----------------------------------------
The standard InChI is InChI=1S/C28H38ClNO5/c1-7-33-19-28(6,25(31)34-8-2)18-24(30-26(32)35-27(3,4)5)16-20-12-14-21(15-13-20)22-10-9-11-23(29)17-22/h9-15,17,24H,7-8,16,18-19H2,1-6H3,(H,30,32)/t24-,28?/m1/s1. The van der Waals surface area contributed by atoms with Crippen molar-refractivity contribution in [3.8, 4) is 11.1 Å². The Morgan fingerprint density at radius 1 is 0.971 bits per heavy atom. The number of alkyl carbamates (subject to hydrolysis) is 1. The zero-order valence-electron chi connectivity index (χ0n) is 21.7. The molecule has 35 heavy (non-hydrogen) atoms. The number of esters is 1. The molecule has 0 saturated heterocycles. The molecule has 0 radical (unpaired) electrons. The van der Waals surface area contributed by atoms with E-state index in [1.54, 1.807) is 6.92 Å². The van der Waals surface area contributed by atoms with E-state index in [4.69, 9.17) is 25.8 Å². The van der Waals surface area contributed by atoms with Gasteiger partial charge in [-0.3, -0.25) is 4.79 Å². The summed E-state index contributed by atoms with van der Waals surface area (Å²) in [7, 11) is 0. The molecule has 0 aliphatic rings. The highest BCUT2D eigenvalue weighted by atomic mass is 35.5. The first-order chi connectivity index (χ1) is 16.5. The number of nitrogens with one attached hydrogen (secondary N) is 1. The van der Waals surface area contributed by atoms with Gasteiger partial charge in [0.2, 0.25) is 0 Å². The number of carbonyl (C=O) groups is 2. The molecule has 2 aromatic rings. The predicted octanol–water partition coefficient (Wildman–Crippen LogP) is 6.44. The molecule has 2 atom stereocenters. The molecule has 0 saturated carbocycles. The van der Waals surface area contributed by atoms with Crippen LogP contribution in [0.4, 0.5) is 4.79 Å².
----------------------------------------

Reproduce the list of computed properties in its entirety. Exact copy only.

The standard InChI is InChI=1S/C28H38ClNO5/c1-7-33-19-28(6,25(31)34-8-2)18-24(30-26(32)35-27(3,4)5)16-20-12-14-21(15-13-20)22-10-9-11-23(29)17-22/h9-15,17,24H,7-8,16,18-19H2,1-6H3,(H,30,32)/t24-,28?/m1/s1. The van der Waals surface area contributed by atoms with Crippen molar-refractivity contribution in [3.8, 4) is 11.1 Å². The Morgan fingerprint density at radius 1 is 0.971 bits per heavy atom. The number of alkyl carbamates (subject to hydrolysis) is 1. The zero-order valence-electron chi connectivity index (χ0n) is 21.7. The molecule has 35 heavy (non-hydrogen) atoms. The number of esters is 1. The molecule has 0 saturated heterocycles. The molecule has 0 radical (unpaired) electrons. The van der Waals surface area contributed by atoms with E-state index in [1.54, 1.807) is 6.92 Å². The van der Waals surface area contributed by atoms with E-state index in [4.69, 9.17) is 25.8 Å². The van der Waals surface area contributed by atoms with Gasteiger partial charge in [-0.3, -0.25) is 4.79 Å². The summed E-state index contributed by atoms with van der Waals surface area (Å²) in [7, 11) is 0. The molecule has 0 aliphatic rings. The highest BCUT2D eigenvalue weighted by atomic mass is 35.5. The first-order chi connectivity index (χ1) is 16.5. The number of nitrogens with one attached hydrogen (secondary N) is 1. The van der Waals surface area contributed by atoms with Gasteiger partial charge in [0.2, 0.25) is 0 Å². The number of carbonyl (C=O) groups is 2. The molecule has 2 aromatic rings. The predicted octanol–water partition coefficient (Wildman–Crippen LogP) is 6.44. The molecule has 2 atom stereocenters. The molecule has 0 saturated carbocycles. The van der Waals surface area contributed by atoms with Crippen LogP contribution in [0.4, 0.5) is 4.79 Å².